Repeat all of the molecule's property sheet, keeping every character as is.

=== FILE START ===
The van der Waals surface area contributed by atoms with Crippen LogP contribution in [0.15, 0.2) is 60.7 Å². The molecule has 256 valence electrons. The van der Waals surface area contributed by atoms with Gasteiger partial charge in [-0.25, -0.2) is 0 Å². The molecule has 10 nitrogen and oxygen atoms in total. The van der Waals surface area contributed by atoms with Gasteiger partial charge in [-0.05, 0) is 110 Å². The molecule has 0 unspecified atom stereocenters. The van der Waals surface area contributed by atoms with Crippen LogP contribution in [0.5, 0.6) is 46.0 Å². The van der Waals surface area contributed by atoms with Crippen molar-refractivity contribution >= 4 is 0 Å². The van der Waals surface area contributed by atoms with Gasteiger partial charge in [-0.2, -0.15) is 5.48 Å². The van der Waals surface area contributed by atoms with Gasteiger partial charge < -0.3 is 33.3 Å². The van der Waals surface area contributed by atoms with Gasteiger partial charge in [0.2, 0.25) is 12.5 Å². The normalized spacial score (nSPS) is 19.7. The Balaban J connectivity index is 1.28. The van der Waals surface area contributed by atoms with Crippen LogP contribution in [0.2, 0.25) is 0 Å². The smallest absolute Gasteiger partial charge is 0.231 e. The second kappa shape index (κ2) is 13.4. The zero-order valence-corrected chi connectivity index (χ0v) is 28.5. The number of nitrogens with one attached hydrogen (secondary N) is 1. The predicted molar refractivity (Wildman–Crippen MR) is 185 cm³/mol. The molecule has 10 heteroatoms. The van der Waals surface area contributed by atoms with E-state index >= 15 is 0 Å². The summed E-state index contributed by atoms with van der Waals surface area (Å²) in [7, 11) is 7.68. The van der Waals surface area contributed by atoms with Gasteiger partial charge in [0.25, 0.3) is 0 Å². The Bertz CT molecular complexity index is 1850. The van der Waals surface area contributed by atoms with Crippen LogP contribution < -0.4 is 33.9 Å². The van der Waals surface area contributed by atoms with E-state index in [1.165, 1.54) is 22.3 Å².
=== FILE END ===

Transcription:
The van der Waals surface area contributed by atoms with Crippen LogP contribution in [0.15, 0.2) is 60.7 Å². The molecule has 256 valence electrons. The van der Waals surface area contributed by atoms with Gasteiger partial charge in [-0.25, -0.2) is 0 Å². The molecule has 10 nitrogen and oxygen atoms in total. The van der Waals surface area contributed by atoms with Gasteiger partial charge in [-0.05, 0) is 110 Å². The molecule has 0 unspecified atom stereocenters. The van der Waals surface area contributed by atoms with Crippen LogP contribution in [0.5, 0.6) is 46.0 Å². The van der Waals surface area contributed by atoms with Crippen molar-refractivity contribution >= 4 is 0 Å². The van der Waals surface area contributed by atoms with Gasteiger partial charge in [-0.2, -0.15) is 5.48 Å². The van der Waals surface area contributed by atoms with Gasteiger partial charge < -0.3 is 33.3 Å². The van der Waals surface area contributed by atoms with Gasteiger partial charge in [0.2, 0.25) is 12.5 Å². The normalized spacial score (nSPS) is 19.7. The Balaban J connectivity index is 1.28. The van der Waals surface area contributed by atoms with Crippen LogP contribution in [0.2, 0.25) is 0 Å². The smallest absolute Gasteiger partial charge is 0.231 e. The second kappa shape index (κ2) is 13.4. The zero-order valence-corrected chi connectivity index (χ0v) is 28.5. The number of nitrogens with one attached hydrogen (secondary N) is 1. The predicted molar refractivity (Wildman–Crippen MR) is 185 cm³/mol. The molecule has 10 heteroatoms. The van der Waals surface area contributed by atoms with E-state index >= 15 is 0 Å². The summed E-state index contributed by atoms with van der Waals surface area (Å²) in [7, 11) is 7.68. The van der Waals surface area contributed by atoms with Gasteiger partial charge in [0.25, 0.3) is 0 Å². The Bertz CT molecular complexity index is 1850. The van der Waals surface area contributed by atoms with Crippen LogP contribution < -0.4 is 33.9 Å². The van der Waals surface area contributed by atoms with E-state index in [1.165, 1.54) is 22.3 Å².